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Voting right

Our right to vote has two important principles: anonymity (so your vote cannot be coerced) and accountability (so your vote cannot be miscounted). Paper ballots work because the ballot is accountable (it is a physical token that represents your right to vote — counted when you identify yourself as a voter, counted when you vote, and counted when the vote is tallied), and the ballot is anonymous (you mark your ballot privately, the marks are tallied separately from your identity).

There is a possibility for fraud: extra ballots could be introduced, or ballots not counted — this is controlled by comparing the count of voters to the count of ballots; or the votes on the ballots could be incorrectly counted — this is controlled by recounting the physical ballots if something seems amiss.

So-called “electronic voting” threatens this system because there is no physical representation of each ballot. (Actually, there is a physical representation in the electronic charge of certain atoms in a RAM chip or the magnetic polarity of crystals on a hard drive; but these are hardly inspectable in the clear fashion that a physical paper ballot is.)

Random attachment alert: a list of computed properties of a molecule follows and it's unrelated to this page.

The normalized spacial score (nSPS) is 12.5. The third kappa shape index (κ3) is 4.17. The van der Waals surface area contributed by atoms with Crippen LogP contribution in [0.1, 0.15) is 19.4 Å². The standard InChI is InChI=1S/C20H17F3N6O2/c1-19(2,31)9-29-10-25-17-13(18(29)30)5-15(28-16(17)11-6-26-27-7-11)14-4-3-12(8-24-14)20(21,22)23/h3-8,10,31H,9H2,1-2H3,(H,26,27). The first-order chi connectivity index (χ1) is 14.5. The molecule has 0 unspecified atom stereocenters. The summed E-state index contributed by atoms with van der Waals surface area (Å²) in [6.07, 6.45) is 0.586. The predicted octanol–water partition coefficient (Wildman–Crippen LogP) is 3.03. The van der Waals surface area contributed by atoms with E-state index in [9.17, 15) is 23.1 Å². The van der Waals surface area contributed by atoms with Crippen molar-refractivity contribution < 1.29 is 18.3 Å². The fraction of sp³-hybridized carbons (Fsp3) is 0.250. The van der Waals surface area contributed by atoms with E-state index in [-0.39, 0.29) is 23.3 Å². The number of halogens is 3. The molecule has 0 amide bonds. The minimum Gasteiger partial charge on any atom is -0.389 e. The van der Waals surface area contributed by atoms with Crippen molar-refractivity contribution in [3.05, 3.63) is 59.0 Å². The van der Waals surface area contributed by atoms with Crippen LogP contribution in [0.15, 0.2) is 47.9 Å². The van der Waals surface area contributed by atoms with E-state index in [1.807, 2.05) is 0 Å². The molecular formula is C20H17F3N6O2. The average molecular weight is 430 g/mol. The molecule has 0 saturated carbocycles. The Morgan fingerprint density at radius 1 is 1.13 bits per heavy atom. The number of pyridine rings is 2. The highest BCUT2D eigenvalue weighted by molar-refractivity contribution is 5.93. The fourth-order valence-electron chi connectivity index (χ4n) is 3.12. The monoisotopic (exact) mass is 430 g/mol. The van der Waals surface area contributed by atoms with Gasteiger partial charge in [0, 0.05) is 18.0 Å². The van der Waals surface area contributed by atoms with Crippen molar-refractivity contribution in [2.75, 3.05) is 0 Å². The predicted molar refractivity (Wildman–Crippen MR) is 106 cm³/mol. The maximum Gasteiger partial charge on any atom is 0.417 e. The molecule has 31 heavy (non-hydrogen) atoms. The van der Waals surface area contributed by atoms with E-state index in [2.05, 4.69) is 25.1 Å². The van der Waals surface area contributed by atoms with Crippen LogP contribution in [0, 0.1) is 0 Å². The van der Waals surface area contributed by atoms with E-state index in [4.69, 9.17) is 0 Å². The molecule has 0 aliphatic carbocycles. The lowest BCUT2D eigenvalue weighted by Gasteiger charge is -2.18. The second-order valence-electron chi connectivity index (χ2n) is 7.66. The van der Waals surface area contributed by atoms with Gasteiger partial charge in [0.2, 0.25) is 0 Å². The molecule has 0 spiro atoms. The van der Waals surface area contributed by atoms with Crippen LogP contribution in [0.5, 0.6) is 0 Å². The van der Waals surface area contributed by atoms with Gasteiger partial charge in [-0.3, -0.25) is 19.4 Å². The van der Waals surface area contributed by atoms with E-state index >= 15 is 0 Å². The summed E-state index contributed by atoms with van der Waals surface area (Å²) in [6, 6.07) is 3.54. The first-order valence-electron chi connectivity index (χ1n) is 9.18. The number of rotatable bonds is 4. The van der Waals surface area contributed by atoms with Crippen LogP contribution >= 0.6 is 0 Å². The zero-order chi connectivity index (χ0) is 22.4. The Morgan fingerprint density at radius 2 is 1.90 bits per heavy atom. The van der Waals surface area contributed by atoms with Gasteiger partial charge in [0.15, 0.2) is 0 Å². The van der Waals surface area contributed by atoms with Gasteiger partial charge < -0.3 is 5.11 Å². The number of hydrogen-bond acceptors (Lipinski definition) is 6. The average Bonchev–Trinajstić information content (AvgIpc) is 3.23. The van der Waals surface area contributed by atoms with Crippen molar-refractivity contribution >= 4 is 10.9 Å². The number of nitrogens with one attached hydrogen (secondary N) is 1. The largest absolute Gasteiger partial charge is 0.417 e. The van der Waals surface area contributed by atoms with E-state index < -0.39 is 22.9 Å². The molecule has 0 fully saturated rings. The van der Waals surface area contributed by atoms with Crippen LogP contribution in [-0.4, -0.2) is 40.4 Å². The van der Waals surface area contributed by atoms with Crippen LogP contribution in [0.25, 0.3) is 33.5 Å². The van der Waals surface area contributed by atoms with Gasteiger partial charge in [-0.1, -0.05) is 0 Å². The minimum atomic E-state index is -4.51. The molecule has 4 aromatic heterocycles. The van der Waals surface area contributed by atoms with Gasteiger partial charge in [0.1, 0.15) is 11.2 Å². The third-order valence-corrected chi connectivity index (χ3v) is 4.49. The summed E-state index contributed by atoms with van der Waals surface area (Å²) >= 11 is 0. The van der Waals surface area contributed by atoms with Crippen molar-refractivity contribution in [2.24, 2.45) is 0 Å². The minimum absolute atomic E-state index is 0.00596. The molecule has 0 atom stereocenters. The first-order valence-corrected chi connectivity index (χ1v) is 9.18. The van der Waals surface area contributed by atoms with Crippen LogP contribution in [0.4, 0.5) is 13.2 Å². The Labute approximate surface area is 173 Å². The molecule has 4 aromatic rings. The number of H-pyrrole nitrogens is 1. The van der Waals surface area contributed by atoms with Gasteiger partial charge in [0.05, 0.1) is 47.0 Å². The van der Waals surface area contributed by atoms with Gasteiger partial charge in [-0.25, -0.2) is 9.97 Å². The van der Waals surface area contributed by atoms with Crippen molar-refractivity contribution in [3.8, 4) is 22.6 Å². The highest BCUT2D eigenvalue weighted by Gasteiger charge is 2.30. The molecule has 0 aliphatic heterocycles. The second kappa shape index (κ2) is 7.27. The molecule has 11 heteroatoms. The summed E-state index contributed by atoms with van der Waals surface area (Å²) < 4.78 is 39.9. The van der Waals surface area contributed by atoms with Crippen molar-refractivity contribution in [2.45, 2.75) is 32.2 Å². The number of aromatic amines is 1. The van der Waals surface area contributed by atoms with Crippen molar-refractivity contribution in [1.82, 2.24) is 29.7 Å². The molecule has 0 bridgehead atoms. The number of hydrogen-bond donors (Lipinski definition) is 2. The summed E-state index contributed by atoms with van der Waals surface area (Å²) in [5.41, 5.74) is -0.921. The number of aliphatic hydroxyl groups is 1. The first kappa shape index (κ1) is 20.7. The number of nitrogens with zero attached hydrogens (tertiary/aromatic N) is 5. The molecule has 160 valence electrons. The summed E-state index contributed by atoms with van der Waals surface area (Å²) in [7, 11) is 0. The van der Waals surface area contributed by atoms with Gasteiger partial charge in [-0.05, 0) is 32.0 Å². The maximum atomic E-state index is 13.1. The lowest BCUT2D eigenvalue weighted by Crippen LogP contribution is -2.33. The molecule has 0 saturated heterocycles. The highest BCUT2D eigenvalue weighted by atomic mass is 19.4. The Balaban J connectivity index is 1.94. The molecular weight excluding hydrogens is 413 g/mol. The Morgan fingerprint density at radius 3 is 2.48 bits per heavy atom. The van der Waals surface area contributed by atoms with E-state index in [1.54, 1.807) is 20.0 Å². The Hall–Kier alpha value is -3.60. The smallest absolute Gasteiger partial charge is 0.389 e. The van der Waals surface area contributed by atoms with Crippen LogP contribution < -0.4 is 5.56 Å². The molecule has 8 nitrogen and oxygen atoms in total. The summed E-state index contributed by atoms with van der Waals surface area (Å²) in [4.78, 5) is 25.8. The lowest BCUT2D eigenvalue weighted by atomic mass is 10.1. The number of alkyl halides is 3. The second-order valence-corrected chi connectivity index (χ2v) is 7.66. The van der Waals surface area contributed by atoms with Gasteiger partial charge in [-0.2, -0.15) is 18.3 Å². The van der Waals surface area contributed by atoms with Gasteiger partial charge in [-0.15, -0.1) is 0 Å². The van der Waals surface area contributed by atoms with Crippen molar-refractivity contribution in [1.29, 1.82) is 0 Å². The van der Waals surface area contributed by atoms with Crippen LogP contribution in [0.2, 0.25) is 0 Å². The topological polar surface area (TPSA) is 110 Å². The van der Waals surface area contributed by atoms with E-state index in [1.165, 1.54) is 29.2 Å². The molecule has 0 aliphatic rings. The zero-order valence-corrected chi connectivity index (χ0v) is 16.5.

Independent of the issue of computers being complex and unreliable, without a physical token representing each vote that can be inspected directly by humans, there is tremendous opportunity for voter fraud, both intentional and unintentional.

If you want to know more about the issues surrounding electronic voting machines, you should read this article by Dr. Rebecca Mercuri, professor of computer science at Bryn Mawr. If you want to be frightened, read Lynn Landes' page on Voting Security.

Two recent events prompted me to think about this issue: First, a report in the Boston Globe regarding a push to use touch-screen voting machines in Massachusetts. Thankfully, Secretary Galvin is taking a careful approach. Second, a report from Scoop regarding Dr. Mercuri being ejected from an elections conference. Now, why would they want to do that?

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